Federal Fishery Council Scandal Uncovered by Award-Winning Journalist

The Western Pacific Regional Fishery Management Council (Wespac) used federal funds to campaign to dismantle the largest protected area in U.S. jurisdiction, the 84 million acre Northwestern Hawaiian Islands (NWHI) Coral Reef Reserve, according to Paul Koberstein, award-winning journalist at the Cascadia Times. Today Koberstein received the prestigious Oakes Award, presented by a distinguished panel of Pulitzer Prize and Emmy-winning journalists for his investigation of Wespac. Environmental Defense praises Koberstein's efforts and a continued push to protect the NWHI.

Koberstein's investigation highlights the political connections of Kitty Simonds, Wespac's sole Executive Director for the past 29 years. He also reports that two individuals, Jim Cook and Sean Martin, who have long held sway on Wespac not only own vessels caught poaching lobster in the NWHI, but as large-scale sellers of commercial fishing equipment have financially benefited from Wespac rule changes that maintain or increase fishing traffic.

"This scandal shows the pressing need for a thorough federal investigation of Wespac's activities and use of public funds," said Environmental Defense scientist Stephanie Fried. "It's critical that strong protections remain in place for the NWHI."

"The Northwestern Islands are a nursery for fisheries in the main Hawaiian Islands where thousands fish," said fisher Louis Agard, former head of the longliner Ahi Fishing Boat Association, bottomfish fisher and lobster trapper. "Protecting the distant islands as a public trust is necessary to rebuild fisheries in the main islands, to help local fishers who depend on them."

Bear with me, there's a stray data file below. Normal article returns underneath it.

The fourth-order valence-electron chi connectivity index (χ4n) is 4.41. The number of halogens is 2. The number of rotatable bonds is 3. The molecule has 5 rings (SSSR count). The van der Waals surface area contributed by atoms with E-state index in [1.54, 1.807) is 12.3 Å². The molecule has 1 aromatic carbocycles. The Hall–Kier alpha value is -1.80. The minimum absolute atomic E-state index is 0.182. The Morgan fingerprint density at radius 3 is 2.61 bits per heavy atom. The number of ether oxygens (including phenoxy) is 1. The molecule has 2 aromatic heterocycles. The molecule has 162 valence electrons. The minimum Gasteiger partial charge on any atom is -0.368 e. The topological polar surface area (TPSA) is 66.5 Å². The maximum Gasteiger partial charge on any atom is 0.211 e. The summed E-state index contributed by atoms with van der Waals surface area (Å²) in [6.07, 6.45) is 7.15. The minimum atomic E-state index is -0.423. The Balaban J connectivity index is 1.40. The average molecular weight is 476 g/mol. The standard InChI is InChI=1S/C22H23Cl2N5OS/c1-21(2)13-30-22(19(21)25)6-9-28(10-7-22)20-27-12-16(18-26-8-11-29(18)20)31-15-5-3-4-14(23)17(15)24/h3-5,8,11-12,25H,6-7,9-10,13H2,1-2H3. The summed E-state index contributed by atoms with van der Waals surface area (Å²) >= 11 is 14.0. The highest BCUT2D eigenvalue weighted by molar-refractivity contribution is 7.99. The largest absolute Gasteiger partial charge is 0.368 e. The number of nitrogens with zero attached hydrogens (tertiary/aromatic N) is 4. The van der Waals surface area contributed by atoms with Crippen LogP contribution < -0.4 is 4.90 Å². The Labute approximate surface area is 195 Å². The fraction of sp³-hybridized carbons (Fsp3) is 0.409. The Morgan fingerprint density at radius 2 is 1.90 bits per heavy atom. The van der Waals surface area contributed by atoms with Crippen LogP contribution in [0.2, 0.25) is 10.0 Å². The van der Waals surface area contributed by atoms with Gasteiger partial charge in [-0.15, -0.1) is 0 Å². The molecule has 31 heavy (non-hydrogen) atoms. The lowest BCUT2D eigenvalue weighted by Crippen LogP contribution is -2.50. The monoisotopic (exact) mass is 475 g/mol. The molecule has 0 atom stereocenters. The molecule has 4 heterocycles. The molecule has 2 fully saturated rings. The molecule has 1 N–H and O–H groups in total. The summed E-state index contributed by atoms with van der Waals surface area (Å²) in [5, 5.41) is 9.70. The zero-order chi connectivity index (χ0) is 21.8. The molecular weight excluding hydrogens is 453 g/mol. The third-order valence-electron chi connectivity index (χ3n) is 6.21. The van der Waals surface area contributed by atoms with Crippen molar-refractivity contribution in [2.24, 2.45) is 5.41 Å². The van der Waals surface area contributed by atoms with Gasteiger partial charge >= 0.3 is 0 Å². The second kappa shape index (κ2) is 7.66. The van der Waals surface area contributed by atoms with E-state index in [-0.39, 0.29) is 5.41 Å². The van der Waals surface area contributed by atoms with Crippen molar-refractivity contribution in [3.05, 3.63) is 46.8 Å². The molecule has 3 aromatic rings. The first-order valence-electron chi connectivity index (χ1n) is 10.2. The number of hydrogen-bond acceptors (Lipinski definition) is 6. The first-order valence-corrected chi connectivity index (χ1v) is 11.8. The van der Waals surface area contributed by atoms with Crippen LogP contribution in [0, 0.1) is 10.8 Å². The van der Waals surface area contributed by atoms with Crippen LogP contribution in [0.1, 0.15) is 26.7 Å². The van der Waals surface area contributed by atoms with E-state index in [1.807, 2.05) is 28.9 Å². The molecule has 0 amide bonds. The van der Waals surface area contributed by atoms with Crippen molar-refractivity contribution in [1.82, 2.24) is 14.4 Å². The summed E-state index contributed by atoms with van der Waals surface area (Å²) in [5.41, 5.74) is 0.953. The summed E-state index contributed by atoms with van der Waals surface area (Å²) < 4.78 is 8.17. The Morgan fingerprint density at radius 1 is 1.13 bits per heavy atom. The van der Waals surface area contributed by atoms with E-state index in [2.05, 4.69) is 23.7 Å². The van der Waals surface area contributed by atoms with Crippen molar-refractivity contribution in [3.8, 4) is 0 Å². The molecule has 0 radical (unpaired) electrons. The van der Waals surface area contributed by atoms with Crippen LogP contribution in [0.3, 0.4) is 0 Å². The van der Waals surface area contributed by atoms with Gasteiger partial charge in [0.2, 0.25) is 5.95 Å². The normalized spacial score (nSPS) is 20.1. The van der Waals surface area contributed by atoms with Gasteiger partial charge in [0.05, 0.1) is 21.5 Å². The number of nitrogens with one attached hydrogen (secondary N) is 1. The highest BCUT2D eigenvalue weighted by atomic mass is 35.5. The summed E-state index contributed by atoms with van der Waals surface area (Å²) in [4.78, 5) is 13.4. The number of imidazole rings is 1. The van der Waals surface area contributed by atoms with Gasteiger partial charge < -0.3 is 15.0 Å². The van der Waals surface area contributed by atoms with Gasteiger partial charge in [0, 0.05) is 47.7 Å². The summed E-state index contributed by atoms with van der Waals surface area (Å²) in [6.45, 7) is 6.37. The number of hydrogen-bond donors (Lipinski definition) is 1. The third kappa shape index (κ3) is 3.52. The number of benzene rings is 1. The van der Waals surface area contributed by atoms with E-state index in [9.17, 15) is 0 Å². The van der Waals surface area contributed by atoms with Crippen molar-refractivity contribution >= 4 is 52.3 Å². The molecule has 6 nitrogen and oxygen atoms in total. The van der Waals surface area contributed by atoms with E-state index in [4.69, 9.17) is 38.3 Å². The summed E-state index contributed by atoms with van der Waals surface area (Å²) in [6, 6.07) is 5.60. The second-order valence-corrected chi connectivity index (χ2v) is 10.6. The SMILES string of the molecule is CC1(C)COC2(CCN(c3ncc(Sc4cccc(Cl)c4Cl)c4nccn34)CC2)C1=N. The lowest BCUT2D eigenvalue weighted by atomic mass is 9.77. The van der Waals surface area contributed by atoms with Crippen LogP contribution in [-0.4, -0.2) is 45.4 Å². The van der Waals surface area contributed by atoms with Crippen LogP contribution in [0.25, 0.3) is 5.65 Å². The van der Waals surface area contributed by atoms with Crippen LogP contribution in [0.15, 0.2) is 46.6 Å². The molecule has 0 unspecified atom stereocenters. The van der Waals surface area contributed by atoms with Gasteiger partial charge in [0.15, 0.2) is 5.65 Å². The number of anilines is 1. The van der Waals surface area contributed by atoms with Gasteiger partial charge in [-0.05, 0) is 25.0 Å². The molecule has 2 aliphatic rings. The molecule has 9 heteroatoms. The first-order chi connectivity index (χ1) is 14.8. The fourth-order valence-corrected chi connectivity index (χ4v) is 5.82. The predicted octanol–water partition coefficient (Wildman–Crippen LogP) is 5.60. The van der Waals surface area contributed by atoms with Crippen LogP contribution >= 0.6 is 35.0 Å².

The NWHI Reserve was established in one of the greatest outpourings of public participation and support for a natural resource decision ever. Fishers, divers, Native Hawaiian leaders and scientists joined together, testifying at over 30 hearings in the last four years to protect this special place.

Yet Wespac recently launched its own type of "public hearings" in late January. Unlike the previous federal NWHI hearings, Wespac did not broadly inform the public in advance. It claimed to file a federal register announcement, but did not do so. Wespac sent out 6,000 advance mailings to a private list, but only ran public newspaper announcements a few days prior to the start of hearings. It also blanketed radio stations with ads falsely claiming that Native Hawaiians would lose their fishing rights. It made unauthorized use of the National Oceanic and Atmospheric Administration (NOAA) logo and claimed NOAA co-sponsorship of their hearings — statements they were forced to retract at the hearings.

Over 100 citizens showed up at the Honolulu hearing where Wespac proposed NWHI coral harvesting, reef fishing, the re-opening of a crashed lobster fishery and the expansion of bottomfishing in feeding grounds of the highly endangered Hawaiian monk seal. At the hearing, Wespac repeatedly misled the audience, claiming that the NWHI were "not supplying" bottomfish to the main islands, despite years of their own published reports showing otherwise.


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